Written by: Mark Kurlansky
Price: $16 (paperback)
Rating: four out of five bookmarks
Since this is the beginning of a brand new year, I've taken a little time to think about how glad I am to have survived 2010, and particularly surviving this past holiday season.
It's also made me think about the things that bring me and my family together: the discussions we have, the triumphs and tragedies we've experienced, the support and love we all share whether times are good or bad.
But what always stands out in my mind about the holidays, the uniting aspect that makes it different from the rest of the year, is the food. Everyone brings a little something to the table that we all can share, a little part of our hard work and love that can be passed around.
Maybe that was why I was drawn to a book all about the bonding ability of food, Mark Kurlansky's "Edible Stories."
"Edible Stories" is a collection of 16 shorts that are all connected by the theme of the power of food, how it can bring us together, divide us, change our view of the world and change our views about ourselves.
The first few stories appear to be completely separate events, but gradually the novel ties all the characters together as we follow their struggles and relationships, and how even something as simple as a bag of red sea salt can alter the course of a person's life.
The reader is introduced to a man who has lost not only his memory, but also his sense of taste and smell (eventually he gets his own chain of famous restaurants around the country), a mother whose sudden decision to become vegan causes some tense moments at her family's Thanksgiving dinner, a young man whose love of an orange drink leads to a political uprising in France, and a woman in Alaska whose dying heritage is preserved through an age-old recipe for fish soup.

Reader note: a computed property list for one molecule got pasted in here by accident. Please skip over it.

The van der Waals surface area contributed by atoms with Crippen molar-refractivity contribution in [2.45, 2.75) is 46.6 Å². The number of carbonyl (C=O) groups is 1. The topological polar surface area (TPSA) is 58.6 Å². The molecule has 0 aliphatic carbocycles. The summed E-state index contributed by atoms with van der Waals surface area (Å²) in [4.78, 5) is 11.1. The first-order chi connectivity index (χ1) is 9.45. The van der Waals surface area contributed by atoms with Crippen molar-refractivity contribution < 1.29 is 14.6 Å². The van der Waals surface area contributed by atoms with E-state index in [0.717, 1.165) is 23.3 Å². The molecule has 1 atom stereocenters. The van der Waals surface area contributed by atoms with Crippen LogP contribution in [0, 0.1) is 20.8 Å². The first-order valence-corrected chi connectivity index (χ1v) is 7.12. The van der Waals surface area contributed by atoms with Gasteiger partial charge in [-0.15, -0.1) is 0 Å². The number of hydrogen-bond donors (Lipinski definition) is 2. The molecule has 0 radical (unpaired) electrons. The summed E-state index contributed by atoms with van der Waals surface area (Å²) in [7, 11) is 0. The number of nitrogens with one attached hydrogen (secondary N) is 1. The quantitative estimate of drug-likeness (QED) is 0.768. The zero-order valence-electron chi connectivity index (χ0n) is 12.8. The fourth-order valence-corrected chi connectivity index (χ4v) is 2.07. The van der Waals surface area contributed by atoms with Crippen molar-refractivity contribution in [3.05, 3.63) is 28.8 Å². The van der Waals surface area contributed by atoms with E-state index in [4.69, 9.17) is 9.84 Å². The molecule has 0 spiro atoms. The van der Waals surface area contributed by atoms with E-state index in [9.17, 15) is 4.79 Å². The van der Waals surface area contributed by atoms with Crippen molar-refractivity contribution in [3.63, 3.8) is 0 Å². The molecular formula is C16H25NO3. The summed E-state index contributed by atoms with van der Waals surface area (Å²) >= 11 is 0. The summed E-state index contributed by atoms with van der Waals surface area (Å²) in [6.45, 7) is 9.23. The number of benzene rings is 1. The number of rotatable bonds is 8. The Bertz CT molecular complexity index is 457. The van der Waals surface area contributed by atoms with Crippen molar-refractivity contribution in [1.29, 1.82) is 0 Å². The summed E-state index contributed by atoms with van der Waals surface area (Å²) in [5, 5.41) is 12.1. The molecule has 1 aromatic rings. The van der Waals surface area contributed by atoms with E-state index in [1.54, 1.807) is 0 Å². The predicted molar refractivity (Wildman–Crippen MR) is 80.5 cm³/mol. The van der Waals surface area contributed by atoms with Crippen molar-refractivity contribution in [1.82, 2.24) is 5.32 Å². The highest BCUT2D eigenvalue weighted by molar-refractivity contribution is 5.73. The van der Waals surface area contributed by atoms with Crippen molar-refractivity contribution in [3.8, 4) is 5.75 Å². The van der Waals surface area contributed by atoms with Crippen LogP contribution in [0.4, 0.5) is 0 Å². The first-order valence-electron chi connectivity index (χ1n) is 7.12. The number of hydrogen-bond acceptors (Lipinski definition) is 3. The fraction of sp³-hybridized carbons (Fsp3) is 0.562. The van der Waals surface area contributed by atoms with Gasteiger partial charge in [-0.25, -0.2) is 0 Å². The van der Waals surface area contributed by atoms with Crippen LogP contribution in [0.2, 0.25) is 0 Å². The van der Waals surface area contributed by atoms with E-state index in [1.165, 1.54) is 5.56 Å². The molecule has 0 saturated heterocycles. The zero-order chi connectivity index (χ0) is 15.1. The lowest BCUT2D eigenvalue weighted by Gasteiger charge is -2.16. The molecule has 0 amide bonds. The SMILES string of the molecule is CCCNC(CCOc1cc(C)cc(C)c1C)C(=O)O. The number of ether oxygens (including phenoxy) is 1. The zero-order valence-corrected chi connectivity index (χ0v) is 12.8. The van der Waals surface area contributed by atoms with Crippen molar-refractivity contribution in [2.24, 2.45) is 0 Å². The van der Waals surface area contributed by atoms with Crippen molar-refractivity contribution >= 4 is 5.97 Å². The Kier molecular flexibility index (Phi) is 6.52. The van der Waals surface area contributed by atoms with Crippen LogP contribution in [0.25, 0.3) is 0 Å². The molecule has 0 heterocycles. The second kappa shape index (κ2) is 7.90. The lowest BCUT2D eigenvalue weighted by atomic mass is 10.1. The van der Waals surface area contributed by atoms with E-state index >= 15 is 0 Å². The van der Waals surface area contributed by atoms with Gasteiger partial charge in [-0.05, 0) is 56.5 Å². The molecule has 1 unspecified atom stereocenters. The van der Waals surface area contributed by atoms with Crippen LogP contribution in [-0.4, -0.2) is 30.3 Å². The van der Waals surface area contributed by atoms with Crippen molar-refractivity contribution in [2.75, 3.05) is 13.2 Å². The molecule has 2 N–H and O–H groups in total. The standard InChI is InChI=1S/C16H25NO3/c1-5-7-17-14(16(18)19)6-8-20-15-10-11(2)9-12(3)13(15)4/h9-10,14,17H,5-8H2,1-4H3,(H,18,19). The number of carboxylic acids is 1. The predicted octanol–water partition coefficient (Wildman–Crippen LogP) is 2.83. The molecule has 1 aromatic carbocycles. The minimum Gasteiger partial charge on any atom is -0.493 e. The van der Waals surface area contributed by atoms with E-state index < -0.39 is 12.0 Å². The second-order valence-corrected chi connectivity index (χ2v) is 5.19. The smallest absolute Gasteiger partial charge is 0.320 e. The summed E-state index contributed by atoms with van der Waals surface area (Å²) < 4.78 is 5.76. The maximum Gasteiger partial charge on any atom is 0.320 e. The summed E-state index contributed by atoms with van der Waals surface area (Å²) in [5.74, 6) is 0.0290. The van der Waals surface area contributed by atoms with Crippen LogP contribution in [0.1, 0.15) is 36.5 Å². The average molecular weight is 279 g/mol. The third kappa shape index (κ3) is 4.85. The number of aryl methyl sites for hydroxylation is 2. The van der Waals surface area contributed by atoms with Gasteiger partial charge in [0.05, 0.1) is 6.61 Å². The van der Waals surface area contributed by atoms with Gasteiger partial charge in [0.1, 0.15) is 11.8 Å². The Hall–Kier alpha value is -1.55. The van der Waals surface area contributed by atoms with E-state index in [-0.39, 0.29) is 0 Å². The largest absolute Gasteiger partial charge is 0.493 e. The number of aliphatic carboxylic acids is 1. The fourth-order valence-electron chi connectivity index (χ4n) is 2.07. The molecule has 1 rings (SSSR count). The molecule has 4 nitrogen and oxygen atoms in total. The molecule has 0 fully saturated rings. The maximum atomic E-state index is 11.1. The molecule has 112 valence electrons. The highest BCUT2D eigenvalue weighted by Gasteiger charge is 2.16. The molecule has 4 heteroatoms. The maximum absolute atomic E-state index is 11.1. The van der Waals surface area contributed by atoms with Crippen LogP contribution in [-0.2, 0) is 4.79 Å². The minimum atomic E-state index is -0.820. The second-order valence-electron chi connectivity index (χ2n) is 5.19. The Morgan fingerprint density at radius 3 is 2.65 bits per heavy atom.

It has been said you can understand much about a person by the food they eat, and Kurlansky's novel gives the reader some new and humorous insights into how food can influence our passions, hopes and destinies.
Kurlansky obviously has a strong attraction to the topic of food, as his other books include "Salt: A World History," "The Big Oyster: History of the Half Shell," and "Cod: A Biography of the Fish that Changed the World."
He combines a journalistic touch into his fiction, showing us how deeply certain dishes are rooted into the cultures and histories of people, giving them an identity that might otherwise be lost in our modern fast-food, instant-gratification society.
How we prepare our meals, the time and affection we give them, the alchemy of how we combine ingredients to make something altogether different, is what makes us essentially human.
The author is able to illustrate this humanity vividly in all of his characters, bringing out both the best and worst in them simply by their reactions to food and drink.
One woman divorces her husband because "he lost all interest in what I ate," and her presumed fate by the end of the book is ironic and disturbing, although admittedly I found it perfectly fitting for someone who bases her relationships around what others eat.
Kurlansky creates his characters and stories much like someone creating a grand recipe, and it all comes together delectably with a menagerie of flavors and ideas. It may make you think about the significance of a hot dog, or the maleficent force behind something as innocent looking as crème brûlée.
It may also make you think about what cooking traditions have been passed down in your family, and how it is a lasting legacy to where you come from, and how it may have affected who you have become today.
Alison Reeger Cook is a Gainesville resident whose Off the Shelves book review appears every other week in Sunday Life. Know of a good book to review? E-mail her to tell her about it.